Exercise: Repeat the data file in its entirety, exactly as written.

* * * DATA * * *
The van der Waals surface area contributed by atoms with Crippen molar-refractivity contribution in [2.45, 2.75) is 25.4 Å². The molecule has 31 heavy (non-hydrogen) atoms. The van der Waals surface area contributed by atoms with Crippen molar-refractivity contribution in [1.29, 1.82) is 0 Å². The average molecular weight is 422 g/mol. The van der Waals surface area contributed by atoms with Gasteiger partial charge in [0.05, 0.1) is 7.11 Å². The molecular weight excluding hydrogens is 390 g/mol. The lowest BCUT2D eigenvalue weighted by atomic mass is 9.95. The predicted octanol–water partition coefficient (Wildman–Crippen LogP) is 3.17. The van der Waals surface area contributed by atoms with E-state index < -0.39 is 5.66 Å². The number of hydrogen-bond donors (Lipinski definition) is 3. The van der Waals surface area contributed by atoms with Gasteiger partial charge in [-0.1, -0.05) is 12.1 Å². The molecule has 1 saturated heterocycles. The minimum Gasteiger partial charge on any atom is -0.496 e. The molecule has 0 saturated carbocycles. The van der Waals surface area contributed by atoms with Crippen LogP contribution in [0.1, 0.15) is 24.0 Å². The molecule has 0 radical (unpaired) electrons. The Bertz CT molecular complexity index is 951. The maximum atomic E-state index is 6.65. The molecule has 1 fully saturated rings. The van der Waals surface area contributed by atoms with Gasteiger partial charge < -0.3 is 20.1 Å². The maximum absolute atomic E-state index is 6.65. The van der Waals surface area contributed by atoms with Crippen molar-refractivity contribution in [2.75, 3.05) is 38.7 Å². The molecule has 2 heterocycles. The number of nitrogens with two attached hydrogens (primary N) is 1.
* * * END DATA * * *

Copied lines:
The van der Waals surface area contributed by atoms with Crippen molar-refractivity contribution in [2.45, 2.75) is 25.4 Å². The molecule has 31 heavy (non-hydrogen) atoms. The van der Waals surface area contributed by atoms with Crippen molar-refractivity contribution in [1.29, 1.82) is 0 Å². The average molecular weight is 422 g/mol. The van der Waals surface area contributed by atoms with Gasteiger partial charge in [0.05, 0.1) is 7.11 Å². The molecular weight excluding hydrogens is 390 g/mol. The lowest BCUT2D eigenvalue weighted by atomic mass is 9.95. The predicted octanol–water partition coefficient (Wildman–Crippen LogP) is 3.17. The van der Waals surface area contributed by atoms with E-state index < -0.39 is 5.66 Å². The number of hydrogen-bond donors (Lipinski definition) is 3. The van der Waals surface area contributed by atoms with Gasteiger partial charge in [-0.1, -0.05) is 12.1 Å². The molecule has 1 saturated heterocycles. The minimum Gasteiger partial charge on any atom is -0.496 e. The molecule has 0 saturated carbocycles. The van der Waals surface area contributed by atoms with Crippen LogP contribution in [0.1, 0.15) is 24.0 Å². The molecule has 0 radical (unpaired) electrons. The Bertz CT molecular complexity index is 951. The maximum atomic E-state index is 6.65. The molecule has 1 fully saturated rings. The van der Waals surface area contributed by atoms with Gasteiger partial charge < -0.3 is 20.1 Å². The maximum absolute atomic E-state index is 6.65. The van der Waals surface area contributed by atoms with Crippen molar-refractivity contribution in [2.75, 3.05) is 38.7 Å². The molecule has 2 heterocycles. The number of nitrogens with two attached hydrogens (primary N) is 1.